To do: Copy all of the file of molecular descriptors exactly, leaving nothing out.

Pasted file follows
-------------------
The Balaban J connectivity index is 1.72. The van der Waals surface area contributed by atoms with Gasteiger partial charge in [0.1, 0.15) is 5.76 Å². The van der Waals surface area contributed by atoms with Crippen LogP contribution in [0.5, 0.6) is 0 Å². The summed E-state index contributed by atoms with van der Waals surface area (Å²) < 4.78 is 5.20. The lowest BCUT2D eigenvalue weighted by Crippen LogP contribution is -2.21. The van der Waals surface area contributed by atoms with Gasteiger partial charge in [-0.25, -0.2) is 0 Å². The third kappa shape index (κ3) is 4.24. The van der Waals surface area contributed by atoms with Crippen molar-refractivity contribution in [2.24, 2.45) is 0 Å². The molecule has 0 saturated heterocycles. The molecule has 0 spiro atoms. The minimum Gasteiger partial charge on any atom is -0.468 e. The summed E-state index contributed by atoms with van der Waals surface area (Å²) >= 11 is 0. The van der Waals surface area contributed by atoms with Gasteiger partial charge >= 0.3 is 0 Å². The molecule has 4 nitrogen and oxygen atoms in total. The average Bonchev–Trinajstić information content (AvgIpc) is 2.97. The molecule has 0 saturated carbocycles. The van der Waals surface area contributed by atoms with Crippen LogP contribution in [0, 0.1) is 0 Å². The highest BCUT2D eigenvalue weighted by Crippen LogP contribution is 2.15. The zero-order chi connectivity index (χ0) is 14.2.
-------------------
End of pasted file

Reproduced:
The Balaban J connectivity index is 1.72. The van der Waals surface area contributed by atoms with Gasteiger partial charge in [0.1, 0.15) is 5.76 Å². The van der Waals surface area contributed by atoms with Crippen LogP contribution in [0.5, 0.6) is 0 Å². The summed E-state index contributed by atoms with van der Waals surface area (Å²) < 4.78 is 5.20. The lowest BCUT2D eigenvalue weighted by Crippen LogP contribution is -2.21. The van der Waals surface area contributed by atoms with Gasteiger partial charge in [-0.25, -0.2) is 0 Å². The third kappa shape index (κ3) is 4.24. The van der Waals surface area contributed by atoms with Crippen molar-refractivity contribution in [2.24, 2.45) is 0 Å². The molecule has 0 saturated heterocycles. The molecule has 0 spiro atoms. The minimum Gasteiger partial charge on any atom is -0.468 e. The summed E-state index contributed by atoms with van der Waals surface area (Å²) >= 11 is 0. The van der Waals surface area contributed by atoms with Gasteiger partial charge >= 0.3 is 0 Å². The molecule has 4 nitrogen and oxygen atoms in total. The average Bonchev–Trinajstić information content (AvgIpc) is 2.97. The molecule has 0 saturated carbocycles. The van der Waals surface area contributed by atoms with Crippen LogP contribution in [0, 0.1) is 0 Å². The highest BCUT2D eigenvalue weighted by Crippen LogP contribution is 2.15. The zero-order chi connectivity index (χ0) is 14.2.